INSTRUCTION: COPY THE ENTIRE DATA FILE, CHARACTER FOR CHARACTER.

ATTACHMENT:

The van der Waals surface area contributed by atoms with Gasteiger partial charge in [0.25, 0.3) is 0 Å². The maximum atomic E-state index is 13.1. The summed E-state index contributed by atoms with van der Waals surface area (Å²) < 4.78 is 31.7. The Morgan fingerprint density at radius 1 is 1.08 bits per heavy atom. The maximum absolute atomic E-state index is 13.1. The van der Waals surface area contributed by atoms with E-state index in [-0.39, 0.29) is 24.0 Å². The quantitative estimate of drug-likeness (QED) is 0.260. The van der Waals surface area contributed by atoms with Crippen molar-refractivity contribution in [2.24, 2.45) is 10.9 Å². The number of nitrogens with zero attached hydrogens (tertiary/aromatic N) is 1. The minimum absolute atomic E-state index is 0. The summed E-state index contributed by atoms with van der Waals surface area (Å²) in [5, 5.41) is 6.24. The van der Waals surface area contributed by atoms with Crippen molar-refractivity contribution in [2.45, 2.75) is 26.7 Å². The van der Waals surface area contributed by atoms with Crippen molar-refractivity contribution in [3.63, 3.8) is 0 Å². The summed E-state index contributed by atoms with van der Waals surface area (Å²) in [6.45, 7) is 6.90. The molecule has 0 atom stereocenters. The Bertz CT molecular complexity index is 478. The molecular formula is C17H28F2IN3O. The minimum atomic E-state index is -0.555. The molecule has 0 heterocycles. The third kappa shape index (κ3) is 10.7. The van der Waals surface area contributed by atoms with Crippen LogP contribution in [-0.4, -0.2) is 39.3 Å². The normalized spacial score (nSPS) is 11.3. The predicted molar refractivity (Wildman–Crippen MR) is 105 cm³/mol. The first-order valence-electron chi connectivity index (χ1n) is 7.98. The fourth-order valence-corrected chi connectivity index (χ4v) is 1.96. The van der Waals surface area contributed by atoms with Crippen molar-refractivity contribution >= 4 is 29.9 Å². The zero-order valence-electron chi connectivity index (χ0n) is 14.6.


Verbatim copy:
The van der Waals surface area contributed by atoms with Gasteiger partial charge in [0.25, 0.3) is 0 Å². The maximum atomic E-state index is 13.1. The summed E-state index contributed by atoms with van der Waals surface area (Å²) < 4.78 is 31.7. The Morgan fingerprint density at radius 1 is 1.08 bits per heavy atom. The maximum absolute atomic E-state index is 13.1. The van der Waals surface area contributed by atoms with E-state index in [-0.39, 0.29) is 24.0 Å². The quantitative estimate of drug-likeness (QED) is 0.260. The van der Waals surface area contributed by atoms with Crippen molar-refractivity contribution in [2.24, 2.45) is 10.9 Å². The number of nitrogens with zero attached hydrogens (tertiary/aromatic N) is 1. The minimum absolute atomic E-state index is 0. The summed E-state index contributed by atoms with van der Waals surface area (Å²) in [5, 5.41) is 6.24. The van der Waals surface area contributed by atoms with Crippen molar-refractivity contribution in [2.45, 2.75) is 26.7 Å². The van der Waals surface area contributed by atoms with Crippen molar-refractivity contribution in [3.63, 3.8) is 0 Å². The summed E-state index contributed by atoms with van der Waals surface area (Å²) in [6.45, 7) is 6.90. The molecule has 0 atom stereocenters. The Bertz CT molecular complexity index is 478. The molecular formula is C17H28F2IN3O. The minimum atomic E-state index is -0.555. The molecule has 0 heterocycles. The third kappa shape index (κ3) is 10.7. The van der Waals surface area contributed by atoms with Crippen LogP contribution in [-0.4, -0.2) is 39.3 Å². The normalized spacial score (nSPS) is 11.3. The predicted molar refractivity (Wildman–Crippen MR) is 105 cm³/mol. The first-order valence-electron chi connectivity index (χ1n) is 7.98. The fourth-order valence-corrected chi connectivity index (χ4v) is 1.96. The van der Waals surface area contributed by atoms with Crippen molar-refractivity contribution >= 4 is 29.9 Å². The zero-order valence-electron chi connectivity index (χ0n) is 14.6.